In addition to the arch itself is quite technically advanced, virtually all types of advanced accessories for the arch are allowed – as long as it is not electronic. Arrow shelves are often used that “fall” at the moment of firing; it is permitted to use a sight with a magnifying lens, mechanical release, stabilizers, 2-point sight, and more. The mechanical release means that you do not hold the bowstring with your fingers and have some kind of mechanical trigger system.
The various things that make the arch type relatively advanced also make it relatively easy to achieve high precision. The advantage of let-off is often shot with bows with a higher towing weight than with, e.g., recurve bow. The compound bow is also the most used bow for hunting due to its efficiency, and its small size makes it easier to move with it in rugged terrain. However, some choose to shoot with the bow without some advanced aids such as magnifying aim and mechanical release – and can even then achieve relatively high precision.
The middle section of the arch is most often made of aluminum, and the arch legs are of solid fiberglass composite.
The arrow speed for this type of arc is usually between 280 fps and up to approx. 370 fps (85 – 113 m / s or 307 – 406 km / h). Measured according to the IBO standard: 70 #, 350 grains arrow, and 30″ full length. A compound bow can shoot the arrows up to approx. 500-600 m (world record 1800 m). However, you must never test this, regardless of the type of bow, as no course in Denmark is approved for it, and you never know where the arrow will fly to !! It is essential to respect how powerful a compound bow (or any bow) is!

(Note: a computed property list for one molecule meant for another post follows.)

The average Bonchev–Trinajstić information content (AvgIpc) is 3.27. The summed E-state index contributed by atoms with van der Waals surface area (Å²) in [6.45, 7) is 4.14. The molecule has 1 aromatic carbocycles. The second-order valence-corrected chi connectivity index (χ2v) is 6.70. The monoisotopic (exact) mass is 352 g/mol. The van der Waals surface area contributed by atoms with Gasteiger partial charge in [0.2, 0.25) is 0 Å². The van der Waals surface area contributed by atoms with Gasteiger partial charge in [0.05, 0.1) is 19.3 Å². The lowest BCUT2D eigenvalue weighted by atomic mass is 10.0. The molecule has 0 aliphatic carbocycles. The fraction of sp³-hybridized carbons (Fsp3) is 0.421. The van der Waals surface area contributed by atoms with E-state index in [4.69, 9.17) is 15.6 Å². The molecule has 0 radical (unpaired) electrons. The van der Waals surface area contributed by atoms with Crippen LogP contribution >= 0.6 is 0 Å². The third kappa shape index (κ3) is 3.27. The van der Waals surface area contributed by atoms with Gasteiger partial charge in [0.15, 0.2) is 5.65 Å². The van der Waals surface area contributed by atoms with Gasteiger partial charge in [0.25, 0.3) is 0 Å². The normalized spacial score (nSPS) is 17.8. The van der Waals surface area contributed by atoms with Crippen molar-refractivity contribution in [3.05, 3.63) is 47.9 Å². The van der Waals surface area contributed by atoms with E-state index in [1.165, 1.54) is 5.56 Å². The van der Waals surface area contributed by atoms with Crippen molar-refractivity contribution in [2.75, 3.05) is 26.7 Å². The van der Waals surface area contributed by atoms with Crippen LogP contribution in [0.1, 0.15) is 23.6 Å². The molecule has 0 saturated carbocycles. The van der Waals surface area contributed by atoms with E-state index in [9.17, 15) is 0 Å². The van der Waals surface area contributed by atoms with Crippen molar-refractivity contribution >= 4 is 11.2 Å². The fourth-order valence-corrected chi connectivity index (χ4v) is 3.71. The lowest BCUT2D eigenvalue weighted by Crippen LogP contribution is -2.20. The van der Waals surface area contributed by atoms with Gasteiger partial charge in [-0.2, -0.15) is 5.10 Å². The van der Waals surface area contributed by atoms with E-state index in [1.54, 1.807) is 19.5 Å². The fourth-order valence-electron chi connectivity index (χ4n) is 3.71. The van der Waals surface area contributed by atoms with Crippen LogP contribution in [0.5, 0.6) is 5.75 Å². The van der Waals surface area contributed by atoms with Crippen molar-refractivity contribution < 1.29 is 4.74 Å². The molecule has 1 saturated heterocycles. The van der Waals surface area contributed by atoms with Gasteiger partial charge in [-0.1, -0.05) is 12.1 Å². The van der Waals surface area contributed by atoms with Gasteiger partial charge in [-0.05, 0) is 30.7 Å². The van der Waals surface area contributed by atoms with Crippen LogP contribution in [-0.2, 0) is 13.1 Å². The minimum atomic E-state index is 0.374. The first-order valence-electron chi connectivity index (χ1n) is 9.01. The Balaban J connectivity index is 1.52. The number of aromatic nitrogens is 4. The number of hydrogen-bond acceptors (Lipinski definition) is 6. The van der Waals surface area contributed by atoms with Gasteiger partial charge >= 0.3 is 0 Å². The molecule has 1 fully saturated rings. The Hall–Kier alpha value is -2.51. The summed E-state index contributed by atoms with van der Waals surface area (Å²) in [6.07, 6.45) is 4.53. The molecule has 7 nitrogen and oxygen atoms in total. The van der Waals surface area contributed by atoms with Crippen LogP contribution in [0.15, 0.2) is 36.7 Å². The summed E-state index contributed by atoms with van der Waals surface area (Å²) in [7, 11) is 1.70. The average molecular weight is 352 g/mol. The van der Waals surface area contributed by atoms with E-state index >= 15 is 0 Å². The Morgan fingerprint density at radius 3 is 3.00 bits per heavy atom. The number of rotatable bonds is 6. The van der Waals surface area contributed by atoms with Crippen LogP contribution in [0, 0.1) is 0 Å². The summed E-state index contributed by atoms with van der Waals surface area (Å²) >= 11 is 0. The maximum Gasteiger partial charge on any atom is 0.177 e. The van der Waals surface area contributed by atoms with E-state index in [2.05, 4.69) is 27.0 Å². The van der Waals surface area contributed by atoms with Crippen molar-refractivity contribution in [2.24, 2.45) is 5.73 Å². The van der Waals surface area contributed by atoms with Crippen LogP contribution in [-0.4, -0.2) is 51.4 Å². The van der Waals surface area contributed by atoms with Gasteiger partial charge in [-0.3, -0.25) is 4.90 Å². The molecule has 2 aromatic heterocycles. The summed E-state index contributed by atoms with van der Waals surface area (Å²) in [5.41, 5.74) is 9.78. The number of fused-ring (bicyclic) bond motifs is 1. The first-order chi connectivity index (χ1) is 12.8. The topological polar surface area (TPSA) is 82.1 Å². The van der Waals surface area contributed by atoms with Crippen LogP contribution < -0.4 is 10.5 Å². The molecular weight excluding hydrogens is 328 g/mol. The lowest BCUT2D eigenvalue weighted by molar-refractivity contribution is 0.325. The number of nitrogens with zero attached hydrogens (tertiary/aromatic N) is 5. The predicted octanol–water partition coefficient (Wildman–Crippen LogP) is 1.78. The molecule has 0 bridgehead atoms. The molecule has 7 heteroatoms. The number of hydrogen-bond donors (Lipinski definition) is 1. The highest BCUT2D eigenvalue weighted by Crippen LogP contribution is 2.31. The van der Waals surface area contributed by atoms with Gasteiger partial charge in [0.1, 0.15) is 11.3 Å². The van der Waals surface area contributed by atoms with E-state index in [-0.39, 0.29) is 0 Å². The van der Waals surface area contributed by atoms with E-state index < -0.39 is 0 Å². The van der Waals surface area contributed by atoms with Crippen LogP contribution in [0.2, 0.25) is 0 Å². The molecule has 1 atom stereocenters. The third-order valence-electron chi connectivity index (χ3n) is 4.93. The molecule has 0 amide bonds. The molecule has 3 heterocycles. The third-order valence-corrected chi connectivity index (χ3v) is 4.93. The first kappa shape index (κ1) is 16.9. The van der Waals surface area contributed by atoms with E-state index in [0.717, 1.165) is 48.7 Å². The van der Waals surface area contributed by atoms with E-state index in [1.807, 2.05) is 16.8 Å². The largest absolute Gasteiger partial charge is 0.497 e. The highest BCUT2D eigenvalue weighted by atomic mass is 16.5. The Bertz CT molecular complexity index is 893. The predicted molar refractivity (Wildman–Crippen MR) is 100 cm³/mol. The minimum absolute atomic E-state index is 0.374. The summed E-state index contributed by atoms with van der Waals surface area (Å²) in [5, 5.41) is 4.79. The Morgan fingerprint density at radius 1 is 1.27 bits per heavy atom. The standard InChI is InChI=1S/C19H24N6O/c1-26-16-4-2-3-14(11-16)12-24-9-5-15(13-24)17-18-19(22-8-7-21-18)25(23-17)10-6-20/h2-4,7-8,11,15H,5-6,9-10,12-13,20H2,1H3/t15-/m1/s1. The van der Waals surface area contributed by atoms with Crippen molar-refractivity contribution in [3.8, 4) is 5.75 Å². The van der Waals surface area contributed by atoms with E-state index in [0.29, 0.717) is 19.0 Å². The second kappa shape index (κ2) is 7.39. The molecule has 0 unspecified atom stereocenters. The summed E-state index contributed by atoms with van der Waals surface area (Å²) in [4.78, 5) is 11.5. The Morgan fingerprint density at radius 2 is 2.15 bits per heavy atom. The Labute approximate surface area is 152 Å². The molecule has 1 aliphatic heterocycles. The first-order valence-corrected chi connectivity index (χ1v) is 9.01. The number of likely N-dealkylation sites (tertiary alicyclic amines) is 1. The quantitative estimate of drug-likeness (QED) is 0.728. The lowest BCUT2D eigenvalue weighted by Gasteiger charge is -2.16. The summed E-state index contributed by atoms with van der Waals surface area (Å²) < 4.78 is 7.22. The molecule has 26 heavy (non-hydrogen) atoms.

Although the longbow is the most traditional of the three types of bows, the longbows used for competitions and hunting today are very different from the original man-high longbow, as it is known from, e.g., the Viking Age in Scandinavia or medieval England. These arches were made of one piece of wood, often yew, and were a straight rod, which fully stretched out described a C or crescent.
As long as the longbow was produced only from wood, it remained to some extent a custom-built weapon more than a shelf item. The development of fiberglass meant that from the 1940s, it was now possible to mass-produce extended arches and later the recurve arch. A development within which the American bow hunter Fred Bear was a pioneer. With the fiberglass, it also became possible to make more advanced designs that set new standards for the efficiency of the longbow.
Today, various variations of reflex-deflex longbows of 150 – 170 cm length are the most common variation of the longbow. They are characterized by higher velocity than the traditional longbows and minor hand shock (the tremors that propagate in the hand when firing).